So Hogan had this idea. What if half of our fans—for one night only—cheered for the other team? He sent out an email asking the Faithful to do just that. "Here's the message I want you to send:" Hogan wrote. "You are just as valuable as any other person on planet Earth."

Some people were naturally confused. One Faith player walked into Hogan's office and asked, "Coach, why are we doing this?"

And Hogan said, "Imagine if you didn't have a home life. Imagine if everybody had pretty much given up on you. Now imagine what it would mean for hundreds of people to suddenly believe in you."

Next thing you know, the Gainesville Tornadoes were turning around on their bench to see something they never had before. Hundreds of fans. And actual cheerleaders!

"I thought maybe they were confused," said Alex, a Gainesville lineman (only first names are released by the prison). "They started yelling 'DEE-fense!' when their team had the ball. I said, 'What? Why they cheerin' for us?'"

It was a strange experience for boys who most people cross the street to avoid. "We can tell people are a little afraid of us when we come to the games," says Gerald, a lineman who will wind up doing more than three years. "You can see it in their eyes. They're lookin' at us like we're criminals. But these people, they were yellin' for us! By our names!"

Maybe it figures that Gainesville played better than it had all season, scoring the game's last two touchdowns. Of course, this might be because Hogan put his third-string nose guard at safety and his third-string cornerback at defensive end. Still.

After the game, both teams gathered in the middle of the field to pray and that's when Isaiah surprised everybody by asking to lead. "We had no idea what the kid was going to say," remembers Coach Hogan. But Isaiah said this: "Lord, I don't know how this happened, so I don't know how to say thank You, but I never would've known there was so many people in the world that cared about us."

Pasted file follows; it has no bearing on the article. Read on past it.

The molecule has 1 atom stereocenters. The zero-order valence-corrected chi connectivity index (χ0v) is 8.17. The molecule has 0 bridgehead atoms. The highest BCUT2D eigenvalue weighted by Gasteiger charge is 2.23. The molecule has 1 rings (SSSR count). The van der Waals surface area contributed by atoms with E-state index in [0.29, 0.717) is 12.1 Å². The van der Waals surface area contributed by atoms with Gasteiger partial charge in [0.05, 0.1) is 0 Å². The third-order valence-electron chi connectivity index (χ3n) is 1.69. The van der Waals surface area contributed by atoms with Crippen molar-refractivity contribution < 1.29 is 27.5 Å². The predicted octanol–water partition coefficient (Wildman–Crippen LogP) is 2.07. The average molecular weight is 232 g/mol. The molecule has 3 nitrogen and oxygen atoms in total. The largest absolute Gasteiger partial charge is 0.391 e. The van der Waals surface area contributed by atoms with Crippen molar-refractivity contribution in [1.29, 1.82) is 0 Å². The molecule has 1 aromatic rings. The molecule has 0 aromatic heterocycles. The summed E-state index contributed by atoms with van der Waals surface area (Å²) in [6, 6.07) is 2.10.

And it was a good thing everybody's heads were bowed because they might've seen Hogan wiping away tears.

As the Tornadoes walked back to their bus under guard, they each were handed a bag for the ride home—a burger, some fries, a soda, some candy, a Bible and an encouraging letter from a Faith player.

The Gainesville coach saw Hogan, grabbed him hard by the shoulders and said, "You'll never know what your people did for these kids tonight. You'll never, ever know."

And as the bus pulled away, all the Gainesville players crammed to one side and pressed their hands to the window, staring at these people they'd never met before, watching their waves and smiles disappearing into the night.